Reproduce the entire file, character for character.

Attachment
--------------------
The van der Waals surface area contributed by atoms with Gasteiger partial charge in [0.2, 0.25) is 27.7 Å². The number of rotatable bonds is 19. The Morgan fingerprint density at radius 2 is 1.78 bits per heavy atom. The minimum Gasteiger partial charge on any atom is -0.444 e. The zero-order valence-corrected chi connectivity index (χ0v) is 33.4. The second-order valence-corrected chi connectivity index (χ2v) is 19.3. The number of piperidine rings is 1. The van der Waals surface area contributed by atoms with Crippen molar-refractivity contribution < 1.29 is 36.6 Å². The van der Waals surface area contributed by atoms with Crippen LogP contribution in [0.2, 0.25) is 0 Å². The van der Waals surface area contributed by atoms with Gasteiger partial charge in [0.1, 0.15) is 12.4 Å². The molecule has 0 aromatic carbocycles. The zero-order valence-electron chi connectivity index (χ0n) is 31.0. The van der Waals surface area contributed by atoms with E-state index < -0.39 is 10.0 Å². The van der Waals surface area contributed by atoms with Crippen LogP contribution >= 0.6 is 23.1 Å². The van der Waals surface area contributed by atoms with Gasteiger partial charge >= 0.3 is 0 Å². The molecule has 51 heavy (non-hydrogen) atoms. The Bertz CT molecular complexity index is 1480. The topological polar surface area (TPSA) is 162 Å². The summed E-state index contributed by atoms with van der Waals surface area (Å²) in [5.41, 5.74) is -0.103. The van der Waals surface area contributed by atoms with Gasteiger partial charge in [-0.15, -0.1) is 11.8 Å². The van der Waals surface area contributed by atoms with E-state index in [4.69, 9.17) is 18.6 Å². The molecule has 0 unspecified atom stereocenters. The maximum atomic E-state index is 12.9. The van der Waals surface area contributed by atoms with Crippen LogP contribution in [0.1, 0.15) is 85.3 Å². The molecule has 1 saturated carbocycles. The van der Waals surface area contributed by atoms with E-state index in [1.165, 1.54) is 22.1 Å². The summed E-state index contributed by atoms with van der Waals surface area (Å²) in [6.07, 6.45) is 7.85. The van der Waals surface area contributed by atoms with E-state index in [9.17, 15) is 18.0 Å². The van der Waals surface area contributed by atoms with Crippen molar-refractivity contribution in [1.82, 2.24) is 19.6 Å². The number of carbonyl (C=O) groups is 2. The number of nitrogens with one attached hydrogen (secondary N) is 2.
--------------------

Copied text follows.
The van der Waals surface area contributed by atoms with Gasteiger partial charge in [0.2, 0.25) is 27.7 Å². The number of rotatable bonds is 19. The Morgan fingerprint density at radius 2 is 1.78 bits per heavy atom. The minimum Gasteiger partial charge on any atom is -0.444 e. The zero-order valence-corrected chi connectivity index (χ0v) is 33.4. The second-order valence-corrected chi connectivity index (χ2v) is 19.3. The number of piperidine rings is 1. The van der Waals surface area contributed by atoms with Crippen molar-refractivity contribution < 1.29 is 36.6 Å². The van der Waals surface area contributed by atoms with Crippen LogP contribution in [0.2, 0.25) is 0 Å². The van der Waals surface area contributed by atoms with Gasteiger partial charge in [0.1, 0.15) is 12.4 Å². The molecule has 0 aromatic carbocycles. The zero-order valence-electron chi connectivity index (χ0n) is 31.0. The van der Waals surface area contributed by atoms with E-state index < -0.39 is 10.0 Å². The van der Waals surface area contributed by atoms with Crippen LogP contribution >= 0.6 is 23.1 Å². The van der Waals surface area contributed by atoms with Gasteiger partial charge >= 0.3 is 0 Å². The molecule has 51 heavy (non-hydrogen) atoms. The Bertz CT molecular complexity index is 1480. The topological polar surface area (TPSA) is 162 Å². The summed E-state index contributed by atoms with van der Waals surface area (Å²) in [5.41, 5.74) is -0.103. The van der Waals surface area contributed by atoms with Gasteiger partial charge in [-0.15, -0.1) is 11.8 Å². The van der Waals surface area contributed by atoms with E-state index in [4.69, 9.17) is 18.6 Å². The molecule has 0 unspecified atom stereocenters. The maximum atomic E-state index is 12.9. The van der Waals surface area contributed by atoms with Crippen LogP contribution in [0.1, 0.15) is 85.3 Å². The molecule has 1 saturated carbocycles. The van der Waals surface area contributed by atoms with E-state index in [1.165, 1.54) is 22.1 Å². The summed E-state index contributed by atoms with van der Waals surface area (Å²) in [6.07, 6.45) is 7.85. The van der Waals surface area contributed by atoms with E-state index in [9.17, 15) is 18.0 Å². The van der Waals surface area contributed by atoms with Crippen molar-refractivity contribution in [1.82, 2.24) is 19.6 Å². The number of carbonyl (C=O) groups is 2. The number of nitrogens with one attached hydrogen (secondary N) is 2.